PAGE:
Uber Eats, Deliveroo expose how infrastructure lags behind innovation

Tonight I’ll be having new cycling lanes with a side of bike parking.

uber eats rider

More investment in cycling infrastructure is needed to support app-based delivery services like Uber Eats. Photo: Unsplash.

Between Menulog, Uber Eats, Deliveroo and Doordash, the abundance of food-delivery options at our fingertips is taking convenience to a whole new level. The rise of app-based food delivery services is undoubtedly changing the way we eat, but it is also exposing the urgent need to rethink city planning.

UNSW City Futures Research Centre’s professor Christopher Pettit says that local and state government are late to the table as innovations in app-based food-delivery services takeover.

“We’ve moved on from just having the pizza delivery car … [but] government are still grappling with how to deal with these ‘new’ delivery services and seems to be way behind in being able to come up with solutions,” he says.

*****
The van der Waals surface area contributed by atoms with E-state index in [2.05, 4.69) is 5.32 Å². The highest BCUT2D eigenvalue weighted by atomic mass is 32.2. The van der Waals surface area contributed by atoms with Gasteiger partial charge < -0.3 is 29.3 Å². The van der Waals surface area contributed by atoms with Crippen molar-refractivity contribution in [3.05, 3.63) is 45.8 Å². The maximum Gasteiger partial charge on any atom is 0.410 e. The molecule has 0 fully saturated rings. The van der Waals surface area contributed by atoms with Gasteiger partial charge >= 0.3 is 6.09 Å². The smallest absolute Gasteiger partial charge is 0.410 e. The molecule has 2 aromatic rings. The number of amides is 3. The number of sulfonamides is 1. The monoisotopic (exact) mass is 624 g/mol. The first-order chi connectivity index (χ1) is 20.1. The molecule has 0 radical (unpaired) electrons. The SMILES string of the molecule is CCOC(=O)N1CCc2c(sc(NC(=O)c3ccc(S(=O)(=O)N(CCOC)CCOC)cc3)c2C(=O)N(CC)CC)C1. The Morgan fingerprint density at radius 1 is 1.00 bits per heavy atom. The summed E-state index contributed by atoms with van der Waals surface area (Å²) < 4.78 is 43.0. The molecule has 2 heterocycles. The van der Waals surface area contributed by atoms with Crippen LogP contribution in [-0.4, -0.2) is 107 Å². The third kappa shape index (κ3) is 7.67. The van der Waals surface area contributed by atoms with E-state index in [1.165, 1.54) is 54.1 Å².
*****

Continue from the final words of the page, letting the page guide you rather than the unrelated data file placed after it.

The urban science professor says that cycling infrastructure, in particular, is lagging behind the rise of app-based food delivery services and “struggling to keep pace with the change”.

“There hasn’t been a significant increase in cycle infrastructure, but we have seen a substantial increase in these delivery services over the past five years,” he says. “At the same time, you’ve also got the democratisation of cycle-based deliveries with the rise of electric bikes [like scooters], so now anyone can cycle through the undulations of the city.”

Lack of dedicated cycleways

One reason for the delay is confusion about whether existing roads fall within state or local government jurisdiction. But that is no excuse, says Professor Pettit.

“We’ve got this issue that the governance of our roads is quite complex, which continually presents challenges in trying to plan and improve them,” he says. “The result across the whole street network is that we’ve got very limited dedicated cycle path infrastructure in Sydney and in many parts of Australian cities.”

The lack of adequate cycle-infrastructure leaves delivery riders with two options – brave the heavy traffic, or ride on the footpath.

“There is a rise of these bikes on the footpath, even though it’s illegal,” he says. “We’ve got very narrow footpaths in a lot of areas, which is bringing about some of the conflict with pedestrians, and it’s putting these riders in a very precarious position.”

In particular, the mass of delivery cyclists mixing with pedestrian and vehicle traffic is a recipe for disaster.

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